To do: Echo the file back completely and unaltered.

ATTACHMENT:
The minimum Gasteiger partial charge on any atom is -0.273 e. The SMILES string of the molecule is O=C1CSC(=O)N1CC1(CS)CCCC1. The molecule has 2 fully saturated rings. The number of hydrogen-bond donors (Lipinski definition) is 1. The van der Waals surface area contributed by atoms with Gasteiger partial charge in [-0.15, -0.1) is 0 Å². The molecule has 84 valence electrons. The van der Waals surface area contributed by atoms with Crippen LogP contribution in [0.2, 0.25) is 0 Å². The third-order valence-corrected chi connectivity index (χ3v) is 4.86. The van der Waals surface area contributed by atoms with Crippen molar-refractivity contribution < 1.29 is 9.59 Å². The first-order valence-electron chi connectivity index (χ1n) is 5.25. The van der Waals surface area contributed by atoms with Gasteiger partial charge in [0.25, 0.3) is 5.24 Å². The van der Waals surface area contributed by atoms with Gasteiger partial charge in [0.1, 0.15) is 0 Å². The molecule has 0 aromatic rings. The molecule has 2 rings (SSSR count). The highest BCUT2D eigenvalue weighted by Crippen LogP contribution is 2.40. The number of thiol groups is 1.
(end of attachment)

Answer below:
The minimum Gasteiger partial charge on any atom is -0.273 e. The SMILES string of the molecule is O=C1CSC(=O)N1CC1(CS)CCCC1. The molecule has 2 fully saturated rings. The number of hydrogen-bond donors (Lipinski definition) is 1. The van der Waals surface area contributed by atoms with Gasteiger partial charge in [-0.15, -0.1) is 0 Å². The molecule has 84 valence electrons. The van der Waals surface area contributed by atoms with Crippen LogP contribution in [0.2, 0.25) is 0 Å². The third-order valence-corrected chi connectivity index (χ3v) is 4.86. The van der Waals surface area contributed by atoms with Crippen molar-refractivity contribution < 1.29 is 9.59 Å². The first-order valence-electron chi connectivity index (χ1n) is 5.25. The van der Waals surface area contributed by atoms with Gasteiger partial charge in [0.25, 0.3) is 5.24 Å². The van der Waals surface area contributed by atoms with Gasteiger partial charge in [0.1, 0.15) is 0 Å². The molecule has 0 aromatic rings. The molecule has 2 rings (SSSR count). The highest BCUT2D eigenvalue weighted by Crippen LogP contribution is 2.40. The number of thiol groups is 1.